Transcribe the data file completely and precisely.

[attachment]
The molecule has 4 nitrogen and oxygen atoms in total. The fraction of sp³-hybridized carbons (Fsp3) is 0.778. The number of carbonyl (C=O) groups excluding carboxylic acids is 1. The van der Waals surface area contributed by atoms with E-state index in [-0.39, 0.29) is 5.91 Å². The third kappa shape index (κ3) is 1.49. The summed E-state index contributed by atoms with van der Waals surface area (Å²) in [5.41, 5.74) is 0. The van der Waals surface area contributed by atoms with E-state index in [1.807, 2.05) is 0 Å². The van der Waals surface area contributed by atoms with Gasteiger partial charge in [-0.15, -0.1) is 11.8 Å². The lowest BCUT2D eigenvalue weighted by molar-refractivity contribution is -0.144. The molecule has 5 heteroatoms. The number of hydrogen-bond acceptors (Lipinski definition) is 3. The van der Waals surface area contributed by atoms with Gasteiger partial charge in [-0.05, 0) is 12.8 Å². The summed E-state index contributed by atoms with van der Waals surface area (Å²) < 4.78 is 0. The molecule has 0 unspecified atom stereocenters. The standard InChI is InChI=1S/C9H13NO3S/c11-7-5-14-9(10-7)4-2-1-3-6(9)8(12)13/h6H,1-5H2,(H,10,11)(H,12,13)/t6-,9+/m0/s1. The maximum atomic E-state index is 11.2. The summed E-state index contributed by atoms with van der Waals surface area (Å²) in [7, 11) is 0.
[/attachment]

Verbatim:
The molecule has 4 nitrogen and oxygen atoms in total. The fraction of sp³-hybridized carbons (Fsp3) is 0.778. The number of carbonyl (C=O) groups excluding carboxylic acids is 1. The van der Waals surface area contributed by atoms with E-state index in [-0.39, 0.29) is 5.91 Å². The third kappa shape index (κ3) is 1.49. The summed E-state index contributed by atoms with van der Waals surface area (Å²) in [5.41, 5.74) is 0. The van der Waals surface area contributed by atoms with E-state index in [1.807, 2.05) is 0 Å². The van der Waals surface area contributed by atoms with Gasteiger partial charge in [-0.15, -0.1) is 11.8 Å². The lowest BCUT2D eigenvalue weighted by molar-refractivity contribution is -0.144. The molecule has 5 heteroatoms. The number of hydrogen-bond acceptors (Lipinski definition) is 3. The van der Waals surface area contributed by atoms with Gasteiger partial charge in [-0.05, 0) is 12.8 Å². The summed E-state index contributed by atoms with van der Waals surface area (Å²) < 4.78 is 0. The molecule has 0 unspecified atom stereocenters. The standard InChI is InChI=1S/C9H13NO3S/c11-7-5-14-9(10-7)4-2-1-3-6(9)8(12)13/h6H,1-5H2,(H,10,11)(H,12,13)/t6-,9+/m0/s1. The maximum atomic E-state index is 11.2. The summed E-state index contributed by atoms with van der Waals surface area (Å²) in [7, 11) is 0.